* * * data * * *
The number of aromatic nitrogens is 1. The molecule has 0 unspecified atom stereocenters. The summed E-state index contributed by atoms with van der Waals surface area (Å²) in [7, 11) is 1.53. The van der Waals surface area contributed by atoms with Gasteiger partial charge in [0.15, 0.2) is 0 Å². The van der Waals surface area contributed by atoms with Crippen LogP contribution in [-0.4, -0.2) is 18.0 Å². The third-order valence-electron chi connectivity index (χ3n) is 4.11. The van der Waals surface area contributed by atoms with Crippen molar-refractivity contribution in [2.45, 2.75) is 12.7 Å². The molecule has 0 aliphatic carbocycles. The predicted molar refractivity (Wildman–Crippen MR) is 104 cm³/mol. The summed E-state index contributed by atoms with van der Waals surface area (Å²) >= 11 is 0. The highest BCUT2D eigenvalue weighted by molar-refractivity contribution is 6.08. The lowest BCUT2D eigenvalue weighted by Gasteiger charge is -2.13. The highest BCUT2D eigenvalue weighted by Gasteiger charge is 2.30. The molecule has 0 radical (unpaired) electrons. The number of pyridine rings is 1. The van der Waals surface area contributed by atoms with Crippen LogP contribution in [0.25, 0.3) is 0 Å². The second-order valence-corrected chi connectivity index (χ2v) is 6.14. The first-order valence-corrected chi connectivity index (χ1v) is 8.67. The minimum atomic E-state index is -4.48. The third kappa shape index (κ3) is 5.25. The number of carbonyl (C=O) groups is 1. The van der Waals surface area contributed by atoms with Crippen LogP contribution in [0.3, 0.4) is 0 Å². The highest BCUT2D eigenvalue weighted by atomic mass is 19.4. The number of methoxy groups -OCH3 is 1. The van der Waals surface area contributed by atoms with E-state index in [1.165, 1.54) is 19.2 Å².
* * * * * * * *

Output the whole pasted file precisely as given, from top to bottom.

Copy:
The number of aromatic nitrogens is 1. The molecule has 0 unspecified atom stereocenters. The summed E-state index contributed by atoms with van der Waals surface area (Å²) in [7, 11) is 1.53. The van der Waals surface area contributed by atoms with Gasteiger partial charge in [0.15, 0.2) is 0 Å². The van der Waals surface area contributed by atoms with Crippen LogP contribution in [-0.4, -0.2) is 18.0 Å². The third-order valence-electron chi connectivity index (χ3n) is 4.11. The van der Waals surface area contributed by atoms with Crippen molar-refractivity contribution in [2.45, 2.75) is 12.7 Å². The molecule has 0 aliphatic carbocycles. The predicted molar refractivity (Wildman–Crippen MR) is 104 cm³/mol. The summed E-state index contributed by atoms with van der Waals surface area (Å²) >= 11 is 0. The highest BCUT2D eigenvalue weighted by molar-refractivity contribution is 6.08. The lowest BCUT2D eigenvalue weighted by Gasteiger charge is -2.13. The highest BCUT2D eigenvalue weighted by Gasteiger charge is 2.30. The molecule has 0 radical (unpaired) electrons. The number of pyridine rings is 1. The van der Waals surface area contributed by atoms with Crippen LogP contribution in [0.25, 0.3) is 0 Å². The second-order valence-corrected chi connectivity index (χ2v) is 6.14. The first-order valence-corrected chi connectivity index (χ1v) is 8.67. The minimum atomic E-state index is -4.48. The third kappa shape index (κ3) is 5.25. The number of carbonyl (C=O) groups is 1. The van der Waals surface area contributed by atoms with Crippen LogP contribution in [0.3, 0.4) is 0 Å². The highest BCUT2D eigenvalue weighted by atomic mass is 19.4. The number of methoxy groups -OCH3 is 1. The van der Waals surface area contributed by atoms with E-state index in [1.165, 1.54) is 19.2 Å².